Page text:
Saturday, November 30, 2013

Egypt-Turkey Relations Strained

CAIRO, Nov 23: Cairo on Saturday expelled Turkey’s ambassador and Ankara downgraded relations in tit-for-tat moves that marked a further fraying of ties after the July ouster of Egypt’s Islamist president Mohamed Morsi.

The latest row between the two US allies saw Egypt expel the Turkish envoy after Prime Minister Recep Tayyip Erdogan on Thursday renewed his criticism of the “coup” that ousted Mr Morsi and Egypt’s continuing crackdown on his Islamist supporters.

Cairo decided to expel Turkish ambassador Huseyin Avni Botsali, declare him persona non grata, downgrade ties to the level of charge d’affaires and not send its own ambassador back to Turkey, Egyptian foreign ministry spokesman Badr Abdelatty said.

A ministry statement accused Ankara of “supporting...organisations seeking to create instability in the country,” in a clear reference to the Muslim Brotherhood movement to which Mr Morsi belongs.

It said Ankara was also “trying to influence the international community against Egyptian interests”.
Turkey responded by declaring Cairo’s ambassador to Ankara, Abderahman Salah El Din, as “persona non grata” and downgrading ties “in line with the reciprocity principle that forms the basis of international relations”. 

Turkey’s foreign ministry summoned the Egyptian charge d’affaires in Ankara for an explanation and said Ankara held Cairo’s new military-installed authorities responsible for the current tensions.

Cairo and Ankara had both recalled their ambassadors after a previous spat in August, but while Mr Botsali eventually returned to Cairo, Egypt’s envoy Salah El Din stayed home.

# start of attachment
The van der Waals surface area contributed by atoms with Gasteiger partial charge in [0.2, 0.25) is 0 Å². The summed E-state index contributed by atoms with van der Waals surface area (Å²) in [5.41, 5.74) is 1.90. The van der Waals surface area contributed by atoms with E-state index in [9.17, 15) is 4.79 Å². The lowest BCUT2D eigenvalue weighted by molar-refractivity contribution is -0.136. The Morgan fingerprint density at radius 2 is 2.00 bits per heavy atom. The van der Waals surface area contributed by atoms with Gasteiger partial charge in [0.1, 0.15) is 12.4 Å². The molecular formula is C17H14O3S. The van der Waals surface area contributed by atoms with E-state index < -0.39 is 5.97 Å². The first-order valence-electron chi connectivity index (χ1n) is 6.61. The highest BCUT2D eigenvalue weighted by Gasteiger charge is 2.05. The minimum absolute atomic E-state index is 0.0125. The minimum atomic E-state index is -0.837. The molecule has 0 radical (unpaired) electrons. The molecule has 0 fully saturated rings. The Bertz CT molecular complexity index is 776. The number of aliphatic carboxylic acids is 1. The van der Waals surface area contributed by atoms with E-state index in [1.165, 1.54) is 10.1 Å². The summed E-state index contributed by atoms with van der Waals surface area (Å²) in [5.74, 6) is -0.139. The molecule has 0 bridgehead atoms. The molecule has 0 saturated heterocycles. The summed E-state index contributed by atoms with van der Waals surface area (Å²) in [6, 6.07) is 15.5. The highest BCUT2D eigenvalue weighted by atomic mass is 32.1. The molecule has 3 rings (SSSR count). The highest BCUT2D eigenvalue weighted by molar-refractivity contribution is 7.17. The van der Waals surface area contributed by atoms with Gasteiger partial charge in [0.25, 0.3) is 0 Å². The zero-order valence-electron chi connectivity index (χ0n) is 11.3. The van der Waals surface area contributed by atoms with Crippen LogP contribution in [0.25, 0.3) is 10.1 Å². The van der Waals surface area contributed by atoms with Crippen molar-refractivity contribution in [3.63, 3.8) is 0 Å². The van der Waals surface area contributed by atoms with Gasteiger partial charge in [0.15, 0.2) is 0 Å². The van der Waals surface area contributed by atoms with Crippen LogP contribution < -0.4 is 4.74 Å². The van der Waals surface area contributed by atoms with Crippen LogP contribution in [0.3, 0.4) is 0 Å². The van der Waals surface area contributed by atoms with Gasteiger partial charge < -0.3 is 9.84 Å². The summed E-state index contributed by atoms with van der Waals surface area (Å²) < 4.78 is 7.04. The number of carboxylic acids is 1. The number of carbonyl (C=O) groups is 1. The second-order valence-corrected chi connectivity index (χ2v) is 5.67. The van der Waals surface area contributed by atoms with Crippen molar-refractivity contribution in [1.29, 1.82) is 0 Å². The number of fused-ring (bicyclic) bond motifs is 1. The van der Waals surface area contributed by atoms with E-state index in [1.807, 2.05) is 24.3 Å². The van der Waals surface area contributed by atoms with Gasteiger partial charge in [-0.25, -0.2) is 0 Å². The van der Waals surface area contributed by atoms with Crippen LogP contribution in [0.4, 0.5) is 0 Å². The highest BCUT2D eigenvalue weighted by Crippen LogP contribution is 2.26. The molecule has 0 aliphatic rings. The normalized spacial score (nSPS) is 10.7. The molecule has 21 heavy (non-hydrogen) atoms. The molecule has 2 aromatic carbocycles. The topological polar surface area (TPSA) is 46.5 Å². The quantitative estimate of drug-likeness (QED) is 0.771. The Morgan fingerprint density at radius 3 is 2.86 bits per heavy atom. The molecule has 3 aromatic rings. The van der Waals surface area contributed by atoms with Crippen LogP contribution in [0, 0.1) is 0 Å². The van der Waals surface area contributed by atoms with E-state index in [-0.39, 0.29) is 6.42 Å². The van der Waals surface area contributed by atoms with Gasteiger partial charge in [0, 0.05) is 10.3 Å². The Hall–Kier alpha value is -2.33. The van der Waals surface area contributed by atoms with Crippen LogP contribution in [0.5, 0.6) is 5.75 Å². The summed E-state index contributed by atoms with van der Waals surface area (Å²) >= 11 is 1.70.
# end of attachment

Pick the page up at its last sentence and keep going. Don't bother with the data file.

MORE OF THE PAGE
Mr Abdelatty said Mr Erdogan’s latest comments, made in Ankara on Thursday before he headed to Russia for talks, were “provocative” and amounted to “interference in Egypt’s internal affairs”.

The Turkish premier had said: “I applaud Mr Morsi’s stance against the judiciary. I respect him. I have no respect for those who put him on trial.” Mr Morsi is being tried on charges of inciting the killing of protesters during his one-year rule but has told the court that he remains the country’s legitimate president and does not recognise its authority.

In a separate development on Saturday, Egypt extended by 15 days the detention of a Turkish student for participating in protests in Al Azhar university.

HOPE FOR STABILITY: Turkey’s Islamist-rooted Justice and Development Party (AKP) government had forged a close alliance with Mr Morsi after he won Egypt’s first freely contested presidential election in June 2012.

But the president was ousted by the army following days of mass protests by opponents, who accused him of poor governance and of betraying the 2011 uprising that toppled long-ruling president Hosni Mubarak.

Mr Erdogan angered Egypt’s new authorities immediately after Mr Morsi’s July 3 ouster by describing it as a coup. 

Mr Morsi’s opponents have rejected that term, insisting the army responded to the will of the people expressed through mass protests.—AFP

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